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This seems an important historical moment:

The Kansas City Star coined the term in 1905 to ridicule pedestrians who failed to stay to the right and yield to others on crowded sidewalks. It was a takeoff on “the jay driver,” an exasperated way to refer to the operators of horse-drawn carriages or early motor cars who traveled on the wrong side of the street. At the time, “jay” was a pejorative word to refer to a person believed to be dimwitted.

In time, of course, jaywalker became a more universal name for people who cross streets in places other than designated intersections. And, in Kansas City and other places, jaywalking became an ordinance violation—and a way for police to subjectively stop people and perhaps issue a ticket, even if the street crossing caused no one any harm.

On Thursday, the Kansas City Council voted to remove its prohibition against jaywalking. It also got rid of two offenses related to bicycling. The council acted quickly after Jane Brown, the mayor’s general legal counsel, reported on Wednesday that, of 123 jaywalking tickets issued in Kansas City over the last three years, 65% were handed out to Black pedestrians. Blacks make up only 30% of Kansas City’s overall population.

You just can’t win. When activists campaign for closing streets to cars, merchants complain that it would cost them business. And then there’s Breckenridge, which has cancelled “Walkable Main” because it was too successful:

“Something that I am really concerned about is … if a restaurant that is in the closure is able to be not just at 100% capacity but then even above 100% capacity, we already have an employment issue in this town,” Owens said. “We know lots and lots of people are trying to hire and are understaffed, and I guess I would just really hate to see some people that are at 120% capacity getting full staff, and then somebody north of town or south of town not able to get full employees because there’s just additional pressure on the employee situation.”

Council member Dennis Kuhn added that residents on neighboring streets like Park Avenue and French Street did not enjoy the increase in traffic that they experienced while Walkable Main was in place last summer. Council member Dick Carleton said he was torn on the issue and said he had concerns about safety.

Obviously the best way to improve safety is to drive lots of multi-ton vehicles down the main drag.

Perth Amboy is the NJ town where police officers swarmed a group of black teen bicyclists, arresting one and confiscating bikes. The NAACP has criticized police actions, and the encounter is being investigated by the Middlesex County Prosecutor’s office.

But it seems the city will be unresponsive to any investigations, as the Mayor has already put out a statement defending this city’s police force:

Caba said that the bicyclists rode through the city in an “unsafe and reckless manner” causing motorists to stop or swerve away from the group. Police stopped the group and an auxiliary police supervisor asked them to ride safely. He reminded them of the local law requiring bicycles to be registered and to display a tag.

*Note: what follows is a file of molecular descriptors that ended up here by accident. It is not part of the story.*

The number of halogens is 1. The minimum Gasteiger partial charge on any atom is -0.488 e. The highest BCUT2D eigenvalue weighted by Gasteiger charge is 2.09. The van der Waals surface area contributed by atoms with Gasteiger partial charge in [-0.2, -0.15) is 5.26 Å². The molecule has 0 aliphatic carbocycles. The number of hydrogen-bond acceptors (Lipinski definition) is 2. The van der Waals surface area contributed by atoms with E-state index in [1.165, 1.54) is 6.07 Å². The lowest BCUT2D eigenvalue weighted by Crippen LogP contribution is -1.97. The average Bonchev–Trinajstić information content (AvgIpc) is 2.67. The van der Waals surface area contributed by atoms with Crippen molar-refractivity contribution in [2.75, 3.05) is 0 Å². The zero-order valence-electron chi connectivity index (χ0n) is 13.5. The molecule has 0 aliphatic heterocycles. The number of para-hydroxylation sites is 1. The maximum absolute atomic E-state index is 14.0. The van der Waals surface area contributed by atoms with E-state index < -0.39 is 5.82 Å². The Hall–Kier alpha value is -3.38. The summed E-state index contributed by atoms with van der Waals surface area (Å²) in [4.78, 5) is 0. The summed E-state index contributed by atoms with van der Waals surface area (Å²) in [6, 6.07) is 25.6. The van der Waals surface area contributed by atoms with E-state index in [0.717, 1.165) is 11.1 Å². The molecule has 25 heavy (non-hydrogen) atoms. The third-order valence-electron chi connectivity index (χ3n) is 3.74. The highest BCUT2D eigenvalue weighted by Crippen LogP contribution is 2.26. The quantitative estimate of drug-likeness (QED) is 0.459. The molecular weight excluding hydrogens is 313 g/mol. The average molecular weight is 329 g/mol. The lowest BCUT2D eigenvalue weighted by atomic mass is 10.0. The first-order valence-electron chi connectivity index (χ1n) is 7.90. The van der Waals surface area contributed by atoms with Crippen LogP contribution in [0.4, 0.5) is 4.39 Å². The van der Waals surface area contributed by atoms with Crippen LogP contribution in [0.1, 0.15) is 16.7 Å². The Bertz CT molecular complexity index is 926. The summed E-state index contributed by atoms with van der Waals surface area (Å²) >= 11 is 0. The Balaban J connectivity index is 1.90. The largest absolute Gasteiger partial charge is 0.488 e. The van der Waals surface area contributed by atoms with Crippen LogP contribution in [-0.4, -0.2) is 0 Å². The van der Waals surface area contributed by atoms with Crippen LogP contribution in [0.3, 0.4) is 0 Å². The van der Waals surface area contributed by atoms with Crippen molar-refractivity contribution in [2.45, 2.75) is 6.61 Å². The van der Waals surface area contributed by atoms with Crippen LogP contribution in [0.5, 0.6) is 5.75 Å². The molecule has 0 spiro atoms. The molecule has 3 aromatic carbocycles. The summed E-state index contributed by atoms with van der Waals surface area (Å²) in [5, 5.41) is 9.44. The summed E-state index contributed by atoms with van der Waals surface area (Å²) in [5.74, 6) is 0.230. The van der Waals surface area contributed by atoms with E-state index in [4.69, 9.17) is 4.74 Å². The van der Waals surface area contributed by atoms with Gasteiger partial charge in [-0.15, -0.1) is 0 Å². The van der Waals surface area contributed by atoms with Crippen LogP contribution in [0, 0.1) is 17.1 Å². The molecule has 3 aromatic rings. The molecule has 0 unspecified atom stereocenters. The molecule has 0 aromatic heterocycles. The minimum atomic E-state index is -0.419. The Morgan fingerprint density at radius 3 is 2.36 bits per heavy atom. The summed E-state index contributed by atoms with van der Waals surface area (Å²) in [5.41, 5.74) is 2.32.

The videos depict the interaction as professional and cordial,” Caba said. “The supervisor clearly stated he only wished to speak with the riders and police had no intentions of confiscating bikes from the riders. His actions were commendable and de-escalated any tensions that existed during the traffic stop.”

In 2015, Professors Chang-Tai Hsieh and Enrico Moretti published a landmark paper on the economic costs of zoning over-regulation. The study got a lot of attention because it calculated housing restrictions cost the economy some $1.6 trillion.

However, the paper made some major blunders in the calculations. The actual number is in fact far higher: $3.39 trillion!!:

Critics may rush to accuse HM of motivated reasoning, but the shoe does not fit.  Their reported figures for the effect of housing deregulation on total GDP and the wage bill turn out to be gross understatements.  The reasonable interpretation, rather, is that authors and referees alike focused so intently on the advanced mathematics that they glossed over some elementary yet crucial errors.  And this is roughly what Hsieh told me: The referees requested some changes to the text (not the tables, which look fine), but these were inconsistently implemented.

Congressional earmarks, the notorious funding method for wasteful highways, are back. Here is how Solano County is proposing to spend their funding:

The [project] list will go to Rep. John Garamendi, D-Walnut Grove, and Rep. Mike Thompson, D-St. Helena, to be included among the 10 projects each can request for the earmark dollars. The first transportation project is for the Highway 37 and Fairgrounds Drive interchange project, which is viewed as critical for the Solano360 project as well as a general economic benefit to that part of Vallejo. The second is for the Vaca Valley Parkway and Interstate 505 Multimodal Improvement Project.

[…]

In the case of the fifth project – the $228.7 million Rio Vista Flood Risk Reduction Project – the request is for $150 million. The project is designed to provide 200-year flood protection to the city by “raising levees and constructing cutoff walls on several levees protecting the eastern and northern flanks of the city along (the) Sacramento River and raising vulnerable structures above (the) 200-year flood elevation within the flood zone.”

It takes a special lack of self-awareness to widen highways, while requesting funds to mitigate flooding from climate change.